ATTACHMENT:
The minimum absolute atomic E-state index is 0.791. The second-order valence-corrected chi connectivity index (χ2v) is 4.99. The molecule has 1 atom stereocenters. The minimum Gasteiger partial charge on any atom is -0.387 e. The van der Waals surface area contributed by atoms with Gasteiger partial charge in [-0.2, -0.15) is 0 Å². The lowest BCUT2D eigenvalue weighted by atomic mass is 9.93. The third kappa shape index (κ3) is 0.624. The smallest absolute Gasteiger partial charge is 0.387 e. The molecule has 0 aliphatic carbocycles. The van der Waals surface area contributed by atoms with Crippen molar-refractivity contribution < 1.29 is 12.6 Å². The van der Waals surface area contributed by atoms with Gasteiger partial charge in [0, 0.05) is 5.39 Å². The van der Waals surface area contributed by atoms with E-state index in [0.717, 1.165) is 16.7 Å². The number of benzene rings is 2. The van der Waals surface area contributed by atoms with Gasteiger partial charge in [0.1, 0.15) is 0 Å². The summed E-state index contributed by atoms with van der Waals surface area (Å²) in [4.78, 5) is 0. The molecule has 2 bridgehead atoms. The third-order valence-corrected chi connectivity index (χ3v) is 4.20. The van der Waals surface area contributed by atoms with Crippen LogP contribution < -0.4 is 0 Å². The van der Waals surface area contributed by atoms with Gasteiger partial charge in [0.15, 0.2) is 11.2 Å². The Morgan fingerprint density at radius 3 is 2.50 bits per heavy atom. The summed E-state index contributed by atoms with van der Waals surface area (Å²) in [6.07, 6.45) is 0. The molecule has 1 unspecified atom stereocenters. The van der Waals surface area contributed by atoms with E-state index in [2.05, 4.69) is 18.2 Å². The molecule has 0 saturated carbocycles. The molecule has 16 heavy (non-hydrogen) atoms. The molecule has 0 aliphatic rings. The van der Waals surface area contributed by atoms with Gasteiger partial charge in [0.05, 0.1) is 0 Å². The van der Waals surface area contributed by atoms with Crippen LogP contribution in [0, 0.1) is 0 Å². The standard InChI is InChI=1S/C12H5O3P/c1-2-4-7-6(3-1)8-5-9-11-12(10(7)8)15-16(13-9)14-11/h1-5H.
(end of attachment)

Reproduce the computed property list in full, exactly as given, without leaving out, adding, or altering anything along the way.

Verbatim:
The minimum absolute atomic E-state index is 0.791. The second-order valence-corrected chi connectivity index (χ2v) is 4.99. The molecule has 1 atom stereocenters. The minimum Gasteiger partial charge on any atom is -0.387 e. The van der Waals surface area contributed by atoms with Gasteiger partial charge in [-0.2, -0.15) is 0 Å². The lowest BCUT2D eigenvalue weighted by atomic mass is 9.93. The third kappa shape index (κ3) is 0.624. The smallest absolute Gasteiger partial charge is 0.387 e. The molecule has 0 aliphatic carbocycles. The van der Waals surface area contributed by atoms with Crippen molar-refractivity contribution < 1.29 is 12.6 Å². The van der Waals surface area contributed by atoms with Gasteiger partial charge in [0, 0.05) is 5.39 Å². The van der Waals surface area contributed by atoms with E-state index in [0.717, 1.165) is 16.7 Å². The number of benzene rings is 2. The van der Waals surface area contributed by atoms with Gasteiger partial charge in [0.1, 0.15) is 0 Å². The summed E-state index contributed by atoms with van der Waals surface area (Å²) in [4.78, 5) is 0. The molecule has 2 bridgehead atoms. The third-order valence-corrected chi connectivity index (χ3v) is 4.20. The van der Waals surface area contributed by atoms with Crippen LogP contribution < -0.4 is 0 Å². The van der Waals surface area contributed by atoms with Gasteiger partial charge in [0.15, 0.2) is 11.2 Å². The Morgan fingerprint density at radius 3 is 2.50 bits per heavy atom. The summed E-state index contributed by atoms with van der Waals surface area (Å²) in [6.07, 6.45) is 0. The molecule has 1 unspecified atom stereocenters. The van der Waals surface area contributed by atoms with E-state index in [2.05, 4.69) is 18.2 Å². The molecule has 0 saturated carbocycles. The molecule has 16 heavy (non-hydrogen) atoms. The molecule has 0 aliphatic rings. The van der Waals surface area contributed by atoms with Gasteiger partial charge in [0.05, 0.1) is 0 Å². The van der Waals surface area contributed by atoms with Crippen LogP contribution in [0, 0.1) is 0 Å². The standard InChI is InChI=1S/C12H5O3P/c1-2-4-7-6(3-1)8-5-9-11-12(10(7)8)15-16(13-9)14-11/h1-5H.